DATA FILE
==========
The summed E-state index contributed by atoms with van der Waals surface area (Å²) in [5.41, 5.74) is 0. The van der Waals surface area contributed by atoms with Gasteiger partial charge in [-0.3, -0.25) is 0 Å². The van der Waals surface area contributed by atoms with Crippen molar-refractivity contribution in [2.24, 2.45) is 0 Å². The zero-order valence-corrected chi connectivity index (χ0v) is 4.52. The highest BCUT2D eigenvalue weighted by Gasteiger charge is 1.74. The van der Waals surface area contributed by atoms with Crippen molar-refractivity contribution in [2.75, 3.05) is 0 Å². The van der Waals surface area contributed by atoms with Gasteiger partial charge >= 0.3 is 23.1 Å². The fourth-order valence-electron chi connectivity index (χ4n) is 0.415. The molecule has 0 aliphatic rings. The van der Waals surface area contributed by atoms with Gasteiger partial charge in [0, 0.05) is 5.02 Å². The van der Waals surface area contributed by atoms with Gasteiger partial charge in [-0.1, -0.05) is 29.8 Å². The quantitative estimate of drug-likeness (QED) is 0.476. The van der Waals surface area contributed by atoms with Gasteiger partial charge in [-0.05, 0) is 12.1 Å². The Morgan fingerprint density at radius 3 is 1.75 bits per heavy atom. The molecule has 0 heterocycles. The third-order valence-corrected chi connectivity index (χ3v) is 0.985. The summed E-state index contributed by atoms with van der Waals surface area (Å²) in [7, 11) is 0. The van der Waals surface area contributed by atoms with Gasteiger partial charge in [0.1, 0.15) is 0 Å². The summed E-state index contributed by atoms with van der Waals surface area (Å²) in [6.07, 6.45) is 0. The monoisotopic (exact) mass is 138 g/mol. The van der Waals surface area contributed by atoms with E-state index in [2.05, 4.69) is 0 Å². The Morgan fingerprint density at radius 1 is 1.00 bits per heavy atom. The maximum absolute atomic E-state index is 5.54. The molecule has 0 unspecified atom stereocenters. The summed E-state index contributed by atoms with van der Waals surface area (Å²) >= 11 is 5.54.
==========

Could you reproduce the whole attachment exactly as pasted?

The summed E-state index contributed by atoms with van der Waals surface area (Å²) in [5.41, 5.74) is 0. The van der Waals surface area contributed by atoms with Gasteiger partial charge in [-0.3, -0.25) is 0 Å². The van der Waals surface area contributed by atoms with Crippen molar-refractivity contribution in [2.24, 2.45) is 0 Å². The zero-order valence-corrected chi connectivity index (χ0v) is 4.52. The highest BCUT2D eigenvalue weighted by Gasteiger charge is 1.74. The van der Waals surface area contributed by atoms with Crippen molar-refractivity contribution in [2.75, 3.05) is 0 Å². The van der Waals surface area contributed by atoms with Gasteiger partial charge >= 0.3 is 23.1 Å². The fourth-order valence-electron chi connectivity index (χ4n) is 0.415. The molecule has 0 aliphatic rings. The van der Waals surface area contributed by atoms with Gasteiger partial charge in [0, 0.05) is 5.02 Å². The van der Waals surface area contributed by atoms with Gasteiger partial charge in [-0.1, -0.05) is 29.8 Å². The quantitative estimate of drug-likeness (QED) is 0.476. The van der Waals surface area contributed by atoms with Gasteiger partial charge in [-0.05, 0) is 12.1 Å². The Morgan fingerprint density at radius 3 is 1.75 bits per heavy atom. The molecule has 0 heterocycles. The third-order valence-corrected chi connectivity index (χ3v) is 0.985. The summed E-state index contributed by atoms with van der Waals surface area (Å²) in [7, 11) is 0. The van der Waals surface area contributed by atoms with Gasteiger partial charge in [0.1, 0.15) is 0 Å². The summed E-state index contributed by atoms with van der Waals surface area (Å²) in [6.07, 6.45) is 0. The monoisotopic (exact) mass is 138 g/mol. The van der Waals surface area contributed by atoms with E-state index in [2.05, 4.69) is 0 Å². The Morgan fingerprint density at radius 1 is 1.00 bits per heavy atom. The maximum absolute atomic E-state index is 5.54. The molecule has 0 unspecified atom stereocenters. The summed E-state index contributed by atoms with van der Waals surface area (Å²) >= 11 is 5.54.